Up early with babies and toddlers, up late with teens and husbands. We feed our families, clean our overly lived in homes, taxi kids to the doctor, lessons, and sports. They depend on us to keep the schedule, pay the bills, shop for groceries, manage the wardrobes and the laundry. Each day teach them math, language, typing, Spanish, literature, science, character, spelling, handwriting, history, Bible, apologetics, writing and more. We read aloud and color, kiss their boo-boos and bandage their scrapes, change diapers and put little ones down for naps. The task of growing them in wisdom and responsibility in their relationships is one we take seriously. There is no such thing as sick days, prep hours, or bathroom breaks. In fact, we don’t get to go to the bathroom alone, and if we do, someone is standing outside with a question or story. We are homeschool moms.
There is no doubt the homeschool mom is stretched all day long. I have a few shortcuts that simplify my life in the midst of the flurry:
Short-Cuts to Simply the Homeschool Life
1. Easy to make beds: Research shows that if you make your bed first thing, you’ll be more productive. Or something like that. My boys have bunk beds, one daughter has a little toddler bed, and one of my big girls has a day bed and trundle. None of these are easy to make. I have a regular bed, but I’ve never been a good bed maker. Enter Beddy Beds! These are a bit of an investment, but so worthwhile. (I sold a bunch of old bedding and stuff sitting around our house to be able to afford these and made sure I bought them with a coupon code.) If the bed is made, a room is on it’s way to clean. My kid’s beds look nice every single day. My bed is made every day, and not just made, but made like a picture-perfect catalog. I have one daughter still holding out on the beddy…however, since everyone else has their beds made beautifully every day, she has risen to the challenge and makes hers now too. (Yes! My three year old can make her bed! Beautifully!)
2. Pre make meals: breakfast, lunch, AND dinner! We’ve all heard of pre-making and freezing dinners. I do this. But I also make ahead kid’s lunches and breakfasts. I make a monthly meal plan. We do one big shopping trip a month. While David takes the kids shopping, I clean out my cupboards and fridge. When they return, I cook all the meat. The next day we assemble all the meals for the month. Then each night I take out the next day’s meal to defrost in the refrigerator. This means no standing with hands on hips in the kitchen thinking, “what should I make?” It means less clean up and less stress.
3. Have a quiet time WITH the kids: It is helpful to get up before the kids, but it is also hard. If I wanted to exercise, shower, get ready, and have time in prayer and reading God’s word, I would have to get up pretty early. Not being a morning person doesn’t help. I began having a quiet time with my children many years ago. When they were all small, I rounded up all of our Bible board books and they had baskets of books to look through. Often I gave them a special drink. We set the timer for 20 minutes (I worked up to this when starting out). During those 20 minutes there is no talking. No answering the phone or texts. During those 20 minutes I sit with my Bible and my journal and I have my quiet time with God. Serenity now! It IS possible.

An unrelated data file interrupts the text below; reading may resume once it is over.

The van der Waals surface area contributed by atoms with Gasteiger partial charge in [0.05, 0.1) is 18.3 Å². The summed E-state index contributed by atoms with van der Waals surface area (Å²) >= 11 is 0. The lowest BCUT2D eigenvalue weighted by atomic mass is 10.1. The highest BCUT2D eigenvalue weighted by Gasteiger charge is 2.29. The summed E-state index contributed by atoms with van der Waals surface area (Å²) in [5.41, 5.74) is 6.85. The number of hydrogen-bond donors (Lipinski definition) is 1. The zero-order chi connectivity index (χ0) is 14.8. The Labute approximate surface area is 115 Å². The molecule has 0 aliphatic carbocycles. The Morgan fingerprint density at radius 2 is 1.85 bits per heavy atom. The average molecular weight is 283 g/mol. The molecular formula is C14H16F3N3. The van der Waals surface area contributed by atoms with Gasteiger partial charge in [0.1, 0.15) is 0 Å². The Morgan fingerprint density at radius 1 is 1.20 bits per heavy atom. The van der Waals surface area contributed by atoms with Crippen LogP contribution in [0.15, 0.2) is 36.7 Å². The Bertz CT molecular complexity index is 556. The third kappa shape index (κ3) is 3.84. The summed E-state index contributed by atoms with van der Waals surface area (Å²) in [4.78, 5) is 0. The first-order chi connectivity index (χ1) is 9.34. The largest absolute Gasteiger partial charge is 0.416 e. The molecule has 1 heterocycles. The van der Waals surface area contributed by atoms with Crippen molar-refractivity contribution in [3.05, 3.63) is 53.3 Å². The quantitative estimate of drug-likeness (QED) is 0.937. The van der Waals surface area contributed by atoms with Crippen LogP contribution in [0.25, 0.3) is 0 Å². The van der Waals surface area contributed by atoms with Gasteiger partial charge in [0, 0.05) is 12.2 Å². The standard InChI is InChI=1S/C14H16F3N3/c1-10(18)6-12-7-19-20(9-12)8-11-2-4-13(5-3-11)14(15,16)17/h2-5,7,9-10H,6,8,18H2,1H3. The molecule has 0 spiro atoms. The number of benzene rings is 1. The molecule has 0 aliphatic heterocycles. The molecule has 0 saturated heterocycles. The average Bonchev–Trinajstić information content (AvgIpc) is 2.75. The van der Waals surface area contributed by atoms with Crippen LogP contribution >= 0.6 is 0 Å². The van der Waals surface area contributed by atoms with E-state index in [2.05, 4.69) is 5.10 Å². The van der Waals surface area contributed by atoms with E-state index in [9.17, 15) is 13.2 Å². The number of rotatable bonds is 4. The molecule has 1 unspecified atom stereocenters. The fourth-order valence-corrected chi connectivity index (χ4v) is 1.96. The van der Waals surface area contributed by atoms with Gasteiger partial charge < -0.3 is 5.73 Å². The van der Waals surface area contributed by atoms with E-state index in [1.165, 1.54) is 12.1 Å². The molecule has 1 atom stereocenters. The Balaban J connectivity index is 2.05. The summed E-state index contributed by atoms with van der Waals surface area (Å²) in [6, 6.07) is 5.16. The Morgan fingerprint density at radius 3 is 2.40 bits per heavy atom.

4. Assign special drinking cups: One thing that drove us crazy in the early years was all of the cups that were used day in and day out. We could run the dishwasher on cups alone! My husband had the genius idea of making Shutterfly mugs for each person in our family. The kids never mistake their cup for someone else’s. The mugs are not only color coded, but also display their names AND pictures. This also means that our dishwasher runs less frequently. I can’t tell you what a game changer this has been. Plus, they are really cute. Turns out they can also be great wisdom building tools.
5. The Laundry dump: Folding laundry one afternoon while watching Little House, my brilliant husband came up with a life-changing solution to this once time-consuming endeavor. We clean all the laundry in one afternoon each week. When it is finished, we bring it up and throw it in mountainous heaps on the floor outside of our bedrooms (hint: wrinkle free clothing–imperative!!!). Then the kids sit with the pile and fling clothing toward the appropriate bedroom door. Once there are seven piles of flung clothing, the wearer of the clothes hangs the items or puts them in a drawer. This takes about 10 minutes…or less. Score!
6. Norwex hair turban: If you own nothing else Norwex, the one item you need is the Norwex hair turban. (Don’t worry, I’m not peddling their goods.) There’s not a lot to explain here. Wash your hair, wrap it in this towel and it will cut down your hair drying time drastically. I used it when I had short hair that required styling with a dryer and it dries it just enough so that you still have enough wet to get the style in. I’ve used it with long hair and it is remarkable how much less time I spend with an electric appliance pointed toward my head. An added bonus is that it makes stepping out of the shower more pleasant when your hair is not dripping down your back.